On recent single "Flowing," he uses just a few things to create something remarkable, which is even more impressive considering that this track barely tops the two-minute mark. Opening with static and gorgeous piano notes, it quickly brings in a stoic beat with clattering percussion and vibratory grooves. The simplicity of the track is what becomes its greatest asset; the different parts of the song are easy to pick out, but the way in which they twist and contort around each other is something of a minor miracle.
The Last Bison, "Bad Country"
Virginia folk-rockers The Last Bison are set to release their latest album, "VA" (pronounced "Virginia"), Sept. 30, then they'll set out on tour from September to November in support. Their arena-folk sound has slowly been evolving, adding layers and weight with each progressive step that the band has taken. From the stark fragments of their early work to the dense folk rhythms they're currently peddling, the band has been fully committed to the development of their sound through a kind of unstructured sonic reinterpretation.
On "Bad Country," the band finds a nice balance between a slew of stadium-sized melodies and a more intimate, inclusive sound. Singer Ben Hardesty works his rumbling tenor in among cathartic reed organ lines and lush, ornate strings, and creates a vast expanse of anthemic folk melodies. But if you peeled back the layers a bit, you'd find that this song isn't any different from those you might hear around a communal campfire—they've just jacked the amps and emotion up to 11.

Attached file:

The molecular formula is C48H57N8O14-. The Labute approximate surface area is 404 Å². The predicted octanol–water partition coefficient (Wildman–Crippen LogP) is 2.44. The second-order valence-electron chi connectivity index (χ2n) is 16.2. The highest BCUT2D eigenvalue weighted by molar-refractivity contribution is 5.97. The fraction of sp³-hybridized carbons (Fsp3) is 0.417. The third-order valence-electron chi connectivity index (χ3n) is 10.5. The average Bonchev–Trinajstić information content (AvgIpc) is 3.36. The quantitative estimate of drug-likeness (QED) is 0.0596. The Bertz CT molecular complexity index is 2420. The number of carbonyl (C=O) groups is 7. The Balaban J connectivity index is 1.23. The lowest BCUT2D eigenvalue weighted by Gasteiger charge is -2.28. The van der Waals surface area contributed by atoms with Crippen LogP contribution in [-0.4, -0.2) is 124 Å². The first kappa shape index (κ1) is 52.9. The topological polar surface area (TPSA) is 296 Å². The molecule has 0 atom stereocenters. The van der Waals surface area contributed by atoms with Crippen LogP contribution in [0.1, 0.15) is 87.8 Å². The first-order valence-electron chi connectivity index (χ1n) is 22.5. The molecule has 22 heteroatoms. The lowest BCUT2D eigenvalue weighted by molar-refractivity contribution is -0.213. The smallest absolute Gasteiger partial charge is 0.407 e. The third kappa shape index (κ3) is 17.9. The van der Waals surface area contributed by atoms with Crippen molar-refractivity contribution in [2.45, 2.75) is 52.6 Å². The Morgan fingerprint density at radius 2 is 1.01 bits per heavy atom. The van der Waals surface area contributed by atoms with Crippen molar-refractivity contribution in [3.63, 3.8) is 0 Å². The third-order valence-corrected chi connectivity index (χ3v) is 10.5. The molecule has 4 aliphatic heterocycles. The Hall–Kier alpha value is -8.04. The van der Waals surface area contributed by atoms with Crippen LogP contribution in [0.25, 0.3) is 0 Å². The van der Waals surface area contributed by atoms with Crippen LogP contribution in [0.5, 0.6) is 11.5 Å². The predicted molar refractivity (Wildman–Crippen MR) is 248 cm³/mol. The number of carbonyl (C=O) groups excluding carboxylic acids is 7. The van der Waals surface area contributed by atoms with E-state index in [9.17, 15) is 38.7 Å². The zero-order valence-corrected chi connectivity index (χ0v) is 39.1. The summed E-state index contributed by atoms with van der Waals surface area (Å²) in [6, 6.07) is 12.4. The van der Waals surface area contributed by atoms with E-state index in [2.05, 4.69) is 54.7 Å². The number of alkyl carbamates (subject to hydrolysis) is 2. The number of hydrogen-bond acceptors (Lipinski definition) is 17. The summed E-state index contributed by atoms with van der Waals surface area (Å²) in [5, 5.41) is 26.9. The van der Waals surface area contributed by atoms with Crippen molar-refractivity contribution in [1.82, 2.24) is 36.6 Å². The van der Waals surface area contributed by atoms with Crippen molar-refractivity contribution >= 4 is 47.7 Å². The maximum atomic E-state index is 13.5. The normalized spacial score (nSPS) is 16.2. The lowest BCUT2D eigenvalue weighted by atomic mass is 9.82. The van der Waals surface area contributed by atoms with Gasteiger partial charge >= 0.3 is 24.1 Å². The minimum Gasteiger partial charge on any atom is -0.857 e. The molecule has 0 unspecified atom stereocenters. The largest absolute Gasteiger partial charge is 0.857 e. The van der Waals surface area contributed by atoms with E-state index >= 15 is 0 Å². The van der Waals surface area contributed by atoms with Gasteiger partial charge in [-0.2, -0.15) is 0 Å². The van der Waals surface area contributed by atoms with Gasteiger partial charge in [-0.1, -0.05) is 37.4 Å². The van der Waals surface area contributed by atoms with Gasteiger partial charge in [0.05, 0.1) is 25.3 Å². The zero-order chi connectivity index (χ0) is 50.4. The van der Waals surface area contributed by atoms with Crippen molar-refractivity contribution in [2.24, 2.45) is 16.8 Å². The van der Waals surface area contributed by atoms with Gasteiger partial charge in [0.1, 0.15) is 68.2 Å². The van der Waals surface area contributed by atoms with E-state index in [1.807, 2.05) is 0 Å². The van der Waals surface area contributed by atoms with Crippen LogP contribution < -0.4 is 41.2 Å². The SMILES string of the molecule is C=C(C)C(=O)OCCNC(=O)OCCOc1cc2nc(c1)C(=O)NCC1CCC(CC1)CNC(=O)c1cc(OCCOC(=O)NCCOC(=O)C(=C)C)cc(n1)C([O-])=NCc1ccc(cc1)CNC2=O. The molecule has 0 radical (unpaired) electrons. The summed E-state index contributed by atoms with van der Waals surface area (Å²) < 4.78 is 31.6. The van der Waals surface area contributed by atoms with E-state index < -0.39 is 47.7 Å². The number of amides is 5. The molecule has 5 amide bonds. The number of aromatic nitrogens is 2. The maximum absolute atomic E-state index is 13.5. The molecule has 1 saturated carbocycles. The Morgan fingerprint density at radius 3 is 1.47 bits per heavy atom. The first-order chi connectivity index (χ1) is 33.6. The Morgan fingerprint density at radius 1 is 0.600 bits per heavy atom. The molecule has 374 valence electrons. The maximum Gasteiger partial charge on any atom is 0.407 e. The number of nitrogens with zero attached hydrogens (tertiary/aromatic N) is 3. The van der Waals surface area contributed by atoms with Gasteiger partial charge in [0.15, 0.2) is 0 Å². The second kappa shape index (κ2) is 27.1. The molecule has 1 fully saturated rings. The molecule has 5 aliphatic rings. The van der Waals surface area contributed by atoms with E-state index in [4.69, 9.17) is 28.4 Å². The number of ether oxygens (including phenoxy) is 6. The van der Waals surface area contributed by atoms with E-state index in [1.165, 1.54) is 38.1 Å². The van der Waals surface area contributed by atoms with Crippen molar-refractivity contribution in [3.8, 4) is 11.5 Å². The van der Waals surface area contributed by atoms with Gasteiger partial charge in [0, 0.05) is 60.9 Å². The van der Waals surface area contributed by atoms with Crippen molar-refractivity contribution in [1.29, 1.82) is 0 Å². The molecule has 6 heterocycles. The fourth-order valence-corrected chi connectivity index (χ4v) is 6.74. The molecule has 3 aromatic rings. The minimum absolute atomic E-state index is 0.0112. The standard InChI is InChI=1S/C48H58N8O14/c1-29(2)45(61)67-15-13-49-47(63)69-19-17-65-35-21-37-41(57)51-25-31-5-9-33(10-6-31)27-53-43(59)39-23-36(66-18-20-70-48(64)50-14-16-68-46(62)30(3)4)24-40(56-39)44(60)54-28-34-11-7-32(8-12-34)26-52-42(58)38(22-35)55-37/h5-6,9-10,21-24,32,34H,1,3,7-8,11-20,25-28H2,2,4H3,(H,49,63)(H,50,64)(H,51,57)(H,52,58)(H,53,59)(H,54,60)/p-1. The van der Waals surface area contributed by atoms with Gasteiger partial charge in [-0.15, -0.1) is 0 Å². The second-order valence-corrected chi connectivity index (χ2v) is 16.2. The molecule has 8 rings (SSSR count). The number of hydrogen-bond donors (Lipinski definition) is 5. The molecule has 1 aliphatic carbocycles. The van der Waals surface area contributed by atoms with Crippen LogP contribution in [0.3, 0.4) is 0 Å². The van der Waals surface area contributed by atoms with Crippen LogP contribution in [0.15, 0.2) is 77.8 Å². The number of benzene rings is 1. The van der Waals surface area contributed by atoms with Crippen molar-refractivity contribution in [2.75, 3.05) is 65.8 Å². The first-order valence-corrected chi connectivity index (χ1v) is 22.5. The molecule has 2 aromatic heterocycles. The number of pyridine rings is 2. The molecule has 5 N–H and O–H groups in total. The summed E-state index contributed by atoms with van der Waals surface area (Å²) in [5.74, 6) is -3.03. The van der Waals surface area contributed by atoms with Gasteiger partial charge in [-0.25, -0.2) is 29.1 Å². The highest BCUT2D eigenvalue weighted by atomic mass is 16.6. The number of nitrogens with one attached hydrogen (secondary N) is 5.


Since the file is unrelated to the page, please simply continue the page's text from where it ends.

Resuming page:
Una Lux, "Simon"
It takes a particular kind of mind to be able to convey the attitudes and intentions of bands that you listened to growing up without becoming bogged down in imitation or, possibly worse, parody. But for futuristic synth-rock quartet Una Lux, this ability to transcend musical influence in an instinctual part of their creative process. Bringing to mind artists such as Bjork and Portishead, this collective familiarity is what allows the band to subvert our expectations at every turn. They're prepping a new EP with producer Nick Sansano and released their new single, "Simon," Aug. 26.